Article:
One of the most common questions we get from business owners and marketing managers is this: “Does Google Ads work?” And of course, obviously, the answer is yes. It’s such a decisive thing (it works!) that you would think people would stop wondering about this. But I do get why it’s a question. Business owners and marketing managers have to use their marketing budget as wisely as possible, money doesn’t grow on trees, and they want to make sure they’re doing the right thing by advertising on Google. Beyond the understandable concern about money, if an advertiser has worked with an unethical or unskilled agency in the past or doesn’t know their way around Google Ads, then it can raise some questions about how well it can work. But FEAR NOT! When Google Ads is run in a smart way, with a focus on efficiency and profitability, for a solid business that competently provides products or services that people actually want, then yes, Google Ads works nearly 100% of the time.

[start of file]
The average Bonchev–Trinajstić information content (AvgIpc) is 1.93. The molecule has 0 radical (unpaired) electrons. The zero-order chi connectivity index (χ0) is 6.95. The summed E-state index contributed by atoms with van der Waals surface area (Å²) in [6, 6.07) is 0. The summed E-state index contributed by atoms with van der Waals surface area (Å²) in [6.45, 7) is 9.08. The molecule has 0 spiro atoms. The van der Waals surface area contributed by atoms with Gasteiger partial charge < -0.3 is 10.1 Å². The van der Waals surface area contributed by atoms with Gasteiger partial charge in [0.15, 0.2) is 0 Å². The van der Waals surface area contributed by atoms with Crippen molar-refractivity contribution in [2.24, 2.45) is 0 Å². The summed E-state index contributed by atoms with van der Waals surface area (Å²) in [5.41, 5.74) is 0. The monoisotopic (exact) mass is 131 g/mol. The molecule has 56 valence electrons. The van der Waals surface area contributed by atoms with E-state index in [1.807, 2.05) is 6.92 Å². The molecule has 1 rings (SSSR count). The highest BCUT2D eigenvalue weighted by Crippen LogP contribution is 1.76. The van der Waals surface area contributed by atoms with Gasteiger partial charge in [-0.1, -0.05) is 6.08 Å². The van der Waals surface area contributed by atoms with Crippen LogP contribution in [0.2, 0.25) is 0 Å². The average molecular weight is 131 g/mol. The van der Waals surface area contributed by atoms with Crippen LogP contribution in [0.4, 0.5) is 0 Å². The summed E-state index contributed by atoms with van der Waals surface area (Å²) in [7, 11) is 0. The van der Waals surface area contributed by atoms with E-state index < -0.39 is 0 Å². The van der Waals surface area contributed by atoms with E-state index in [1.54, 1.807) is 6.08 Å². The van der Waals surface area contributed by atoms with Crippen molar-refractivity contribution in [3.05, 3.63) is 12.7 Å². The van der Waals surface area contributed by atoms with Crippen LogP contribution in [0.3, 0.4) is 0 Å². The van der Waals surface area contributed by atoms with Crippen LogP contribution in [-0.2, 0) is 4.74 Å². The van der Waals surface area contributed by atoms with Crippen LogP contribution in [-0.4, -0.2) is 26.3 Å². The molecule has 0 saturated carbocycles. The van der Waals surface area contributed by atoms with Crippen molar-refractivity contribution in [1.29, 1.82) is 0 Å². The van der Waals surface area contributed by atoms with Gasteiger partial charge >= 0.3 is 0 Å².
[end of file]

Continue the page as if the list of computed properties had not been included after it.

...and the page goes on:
Follow The Money
Let’s talk about why it works. First up, think about it. If Google Ads did not work, do you think Google’s revenue would have grown from $29 billion in 2010 to almost $200 billion in the last twelve months? Where did that extra $170 billion in annual revenue come from? Was it just good luck? Of course not! They’ve grown their annual revenue by $170 billion in the last decade. That’s $500 million in daily new revenue they didn’t have a decade ago. Why are businesses giving them an extra $500 million every single day that they didn’t give them a decade ago? Because it works! If Google Ads didn’t work, businesses wouldn’t continually be spending more and more money to show their ads on Google search results, YouTube, and display placements across the web.
Proof That Google Ads Works
It’s clear Google Ads works and businesses want to advertise on Google. But the question many business owners and marketing managers have is, “How do I know it works?” The answer to this is simple. I am able to prove to my clients that Google Ads works by focusing on three areas in Google Ads: search terms, conversions, and cost per conversion.
What They Actually Typed In Google